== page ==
Built by the French in the 1930s, the Quartier Habous is a miniature village lined with shops and eateries, and even features a mosque. This site combines modern French ideals with the traditional Moroccan style, resulting in a beautiful architecture and design. Many locals see the Quartier Habous as a main tourist attraction as it strays from total Moroccan authenticity in some ways, but no matter what your opinion it is definitely a must-see. Shop owners here are known to be friendly and reasonable and to offer affordable prices. Popular Moroccan classics are sold in shops, such as clothing, slippers, carpets and various handmade trinkets. Book stores and open-air restaurants can also be found here and make for relaxing stops during the day. A few of the buildings serve as famous bakeries and pastry shops of Medina, one in particular being Bennis Habous. This bakery serves up delicious, authentic Moroccan cakes.
Watch out for: Many souvenirs within the shops are imports from Saudi Arabia
Offering a chic and sophisticated dining experience, Le 25 Casablanca is a high-class restaurant which is guaranteed to never disappoint! Located near the park of the Arab League, and open everyday from 12pm to 1am, Le 25 puts the customer first, always. Architect Christophe Pillet designed an avant-garde, Italian-inspired setting, complete with marble imported from Italy, mirrors covering the ceiling and various floor-to-ceiling pillars, as well as clean Italian furniture throughout. The setting gives off a trendy and elegant feel, perfect to match the reputable chef Thierry Vassiére’s sophisticated menu. The quality of the food exceeds the affordable prices!
Watch out for: A lounge with evening bar on the other side of the restaurant, full with wines, beer and a mix of cocktails
Recreating the set of the 1942 classic Casablanca, Rick’s Café is everything film-lovers could imagine. As guests step in the door they travel back in time to the 1940s, right into Rick Blaine’s famous café, complete with décor matching the era and a pianist playing the well-known music from the film. The restaurant extends to several different floors, each with individualized table settings and designs. Televisions throughout the restaurant play the film on loop, whilst timely servers wait on guests with a kind and helpful smile. A variety of Moroccan food and drink is available along with some traditional American dishes for both lunch and dinner. Reservations and a sophisticated dress code are both necessary and expected.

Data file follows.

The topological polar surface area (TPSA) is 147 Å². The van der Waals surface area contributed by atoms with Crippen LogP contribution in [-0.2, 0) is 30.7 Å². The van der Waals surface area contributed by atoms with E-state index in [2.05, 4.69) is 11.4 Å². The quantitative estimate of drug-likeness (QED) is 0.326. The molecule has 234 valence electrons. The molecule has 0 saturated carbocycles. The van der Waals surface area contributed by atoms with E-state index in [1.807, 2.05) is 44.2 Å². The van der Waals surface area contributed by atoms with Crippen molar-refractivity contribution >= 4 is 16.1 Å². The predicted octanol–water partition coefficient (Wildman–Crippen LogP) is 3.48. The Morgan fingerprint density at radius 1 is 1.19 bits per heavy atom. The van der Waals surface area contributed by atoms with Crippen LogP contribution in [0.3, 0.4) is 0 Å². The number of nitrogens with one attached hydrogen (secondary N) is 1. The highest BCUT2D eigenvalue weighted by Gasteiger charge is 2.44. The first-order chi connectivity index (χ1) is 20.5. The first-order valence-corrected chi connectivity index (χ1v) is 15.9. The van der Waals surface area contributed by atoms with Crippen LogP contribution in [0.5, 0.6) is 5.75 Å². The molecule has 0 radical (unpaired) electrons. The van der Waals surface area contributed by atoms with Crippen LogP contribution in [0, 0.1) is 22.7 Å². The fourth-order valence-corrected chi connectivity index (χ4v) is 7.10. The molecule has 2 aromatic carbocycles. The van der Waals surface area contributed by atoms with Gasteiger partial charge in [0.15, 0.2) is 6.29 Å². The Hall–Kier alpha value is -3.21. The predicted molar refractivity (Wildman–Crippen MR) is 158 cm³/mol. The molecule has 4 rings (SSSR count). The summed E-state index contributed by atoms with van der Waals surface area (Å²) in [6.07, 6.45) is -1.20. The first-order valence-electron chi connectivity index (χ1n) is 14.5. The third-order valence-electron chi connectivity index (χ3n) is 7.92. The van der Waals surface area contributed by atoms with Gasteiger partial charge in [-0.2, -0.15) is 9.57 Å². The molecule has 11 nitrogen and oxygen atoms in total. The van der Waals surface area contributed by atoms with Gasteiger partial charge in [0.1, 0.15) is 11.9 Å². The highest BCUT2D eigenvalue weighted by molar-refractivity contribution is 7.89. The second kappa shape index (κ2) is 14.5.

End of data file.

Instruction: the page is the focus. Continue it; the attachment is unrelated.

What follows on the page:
Located within the previously mentioned Quartier Habous is the famous Patisserie Bennis Habous. This is a traditional sweet shop set in an old Moroccan house, different to many of the other more modern buildings in the newer section of Medina. This shop is truly a hidden gem, and although it may be difficult to track down, it is worth the hunt. The most popular treat in this established shop are the sweet and savory cookies, and after waiting in line, each customer is given the opportunity to try a free sample. Another famous treasure is the mini pastilla filled with shredded fish, vermicelli and prawns. Finally, as a gift of gratitude, treats are packaged in small reusable bags and tied with ribbon.
Watch out for: Patisserie Bennis Habous has been praised by the New York Times for its sweet treats
Loft Art Gallery was opened in 2009 by two contemporary art professionals, Meriem and Yasmine Berrada. Their goal is to increase awareness of the importance of modern art in Arab countries, as the history and background of Moroccan art is relatively new. The gallery is funded by the Global Thinkers and Doers for the Arab World Association and supports the biggest names of local art as well as potential up-and-coming artists. With well-known artists such as Farid Belkahia, Kim Bennani and Amina Rezki featured throughout the gallery, this place excellently showcases the creativity, vibrancy and talent of many Arab artists.
Watch out for: The gallery also continues to fund ongoing research work to support the success of local artists
Arguably Casablanca’s most famous ice cream shop, Oliveri is a top-quality joint with affordable prices and a kind-hearted staff. Oliveri has been a family owned business since 1950, and continues to be operated by the same family today. Using the same traditional techniques to make their creamy and mouth-watering flavors, this shop believes in sticking to the traditional ways. The gelato and sorbet varieties here are brilliant and are comparable to the lighter ice-cream of Italy. Although the lines to order may be longer in the evenings, the wait is worth it.
Watch out for: Complimentary water bottles are given to each guest upon ordering.